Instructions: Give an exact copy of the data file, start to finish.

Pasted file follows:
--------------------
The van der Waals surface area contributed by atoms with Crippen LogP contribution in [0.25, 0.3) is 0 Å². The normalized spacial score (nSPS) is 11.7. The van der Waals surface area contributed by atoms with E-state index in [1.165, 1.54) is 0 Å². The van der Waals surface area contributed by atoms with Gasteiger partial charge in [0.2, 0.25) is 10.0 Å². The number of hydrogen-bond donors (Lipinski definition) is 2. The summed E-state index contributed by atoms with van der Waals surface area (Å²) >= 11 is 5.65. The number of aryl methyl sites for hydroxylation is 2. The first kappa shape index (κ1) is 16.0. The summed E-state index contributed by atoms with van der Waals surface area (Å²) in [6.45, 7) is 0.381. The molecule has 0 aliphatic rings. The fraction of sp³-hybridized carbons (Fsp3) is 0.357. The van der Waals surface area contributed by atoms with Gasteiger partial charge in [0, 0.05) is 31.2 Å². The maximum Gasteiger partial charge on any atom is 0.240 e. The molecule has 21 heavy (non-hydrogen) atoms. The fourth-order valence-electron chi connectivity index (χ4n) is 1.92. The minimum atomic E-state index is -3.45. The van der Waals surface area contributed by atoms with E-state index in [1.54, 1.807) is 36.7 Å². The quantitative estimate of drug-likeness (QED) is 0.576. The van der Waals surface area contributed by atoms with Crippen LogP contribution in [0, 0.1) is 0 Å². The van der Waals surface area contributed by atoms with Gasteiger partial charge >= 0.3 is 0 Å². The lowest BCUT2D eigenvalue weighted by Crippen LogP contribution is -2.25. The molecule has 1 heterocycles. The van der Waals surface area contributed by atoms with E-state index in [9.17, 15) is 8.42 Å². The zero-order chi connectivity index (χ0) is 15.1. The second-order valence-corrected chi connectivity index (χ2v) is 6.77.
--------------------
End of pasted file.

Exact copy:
The van der Waals surface area contributed by atoms with Crippen LogP contribution in [0.25, 0.3) is 0 Å². The normalized spacial score (nSPS) is 11.7. The van der Waals surface area contributed by atoms with E-state index in [1.165, 1.54) is 0 Å². The van der Waals surface area contributed by atoms with Gasteiger partial charge in [0.2, 0.25) is 10.0 Å². The number of hydrogen-bond donors (Lipinski definition) is 2. The summed E-state index contributed by atoms with van der Waals surface area (Å²) >= 11 is 5.65. The number of aryl methyl sites for hydroxylation is 2. The first kappa shape index (κ1) is 16.0. The summed E-state index contributed by atoms with van der Waals surface area (Å²) in [6.45, 7) is 0.381. The molecule has 0 aliphatic rings. The fraction of sp³-hybridized carbons (Fsp3) is 0.357. The van der Waals surface area contributed by atoms with Gasteiger partial charge in [0, 0.05) is 31.2 Å². The maximum Gasteiger partial charge on any atom is 0.240 e. The molecule has 21 heavy (non-hydrogen) atoms. The fourth-order valence-electron chi connectivity index (χ4n) is 1.92. The minimum atomic E-state index is -3.45. The van der Waals surface area contributed by atoms with E-state index in [1.54, 1.807) is 36.7 Å². The quantitative estimate of drug-likeness (QED) is 0.576. The van der Waals surface area contributed by atoms with Crippen LogP contribution in [0, 0.1) is 0 Å². The van der Waals surface area contributed by atoms with Gasteiger partial charge >= 0.3 is 0 Å². The lowest BCUT2D eigenvalue weighted by Crippen LogP contribution is -2.25. The molecule has 1 heterocycles. The van der Waals surface area contributed by atoms with E-state index in [9.17, 15) is 8.42 Å². The zero-order chi connectivity index (χ0) is 15.1. The second-order valence-corrected chi connectivity index (χ2v) is 6.77.